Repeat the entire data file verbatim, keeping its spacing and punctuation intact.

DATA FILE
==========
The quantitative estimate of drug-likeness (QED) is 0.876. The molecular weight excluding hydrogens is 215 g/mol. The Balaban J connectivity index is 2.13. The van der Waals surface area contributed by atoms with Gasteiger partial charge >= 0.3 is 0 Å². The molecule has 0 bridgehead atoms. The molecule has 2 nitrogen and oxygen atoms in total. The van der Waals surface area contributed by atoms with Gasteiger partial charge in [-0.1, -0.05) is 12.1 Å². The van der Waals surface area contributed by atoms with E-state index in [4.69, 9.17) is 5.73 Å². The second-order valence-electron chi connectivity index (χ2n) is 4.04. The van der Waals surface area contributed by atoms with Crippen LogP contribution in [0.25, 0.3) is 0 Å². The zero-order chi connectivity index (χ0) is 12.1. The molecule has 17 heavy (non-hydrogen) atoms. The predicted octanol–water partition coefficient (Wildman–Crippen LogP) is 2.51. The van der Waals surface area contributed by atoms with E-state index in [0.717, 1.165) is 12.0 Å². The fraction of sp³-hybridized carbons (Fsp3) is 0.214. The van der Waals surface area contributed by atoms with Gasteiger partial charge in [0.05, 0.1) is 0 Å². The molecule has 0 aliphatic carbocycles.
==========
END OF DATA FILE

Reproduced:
The quantitative estimate of drug-likeness (QED) is 0.876. The molecular weight excluding hydrogens is 215 g/mol. The Balaban J connectivity index is 2.13. The van der Waals surface area contributed by atoms with Gasteiger partial charge >= 0.3 is 0 Å². The molecule has 0 bridgehead atoms. The molecule has 2 nitrogen and oxygen atoms in total. The van der Waals surface area contributed by atoms with Gasteiger partial charge in [-0.1, -0.05) is 12.1 Å². The van der Waals surface area contributed by atoms with E-state index in [4.69, 9.17) is 5.73 Å². The second-order valence-electron chi connectivity index (χ2n) is 4.04. The van der Waals surface area contributed by atoms with Crippen LogP contribution in [0.25, 0.3) is 0 Å². The zero-order chi connectivity index (χ0) is 12.1. The molecule has 17 heavy (non-hydrogen) atoms. The predicted octanol–water partition coefficient (Wildman–Crippen LogP) is 2.51. The van der Waals surface area contributed by atoms with E-state index in [0.717, 1.165) is 12.0 Å². The fraction of sp³-hybridized carbons (Fsp3) is 0.214. The van der Waals surface area contributed by atoms with Gasteiger partial charge in [0.05, 0.1) is 0 Å². The molecule has 0 aliphatic carbocycles.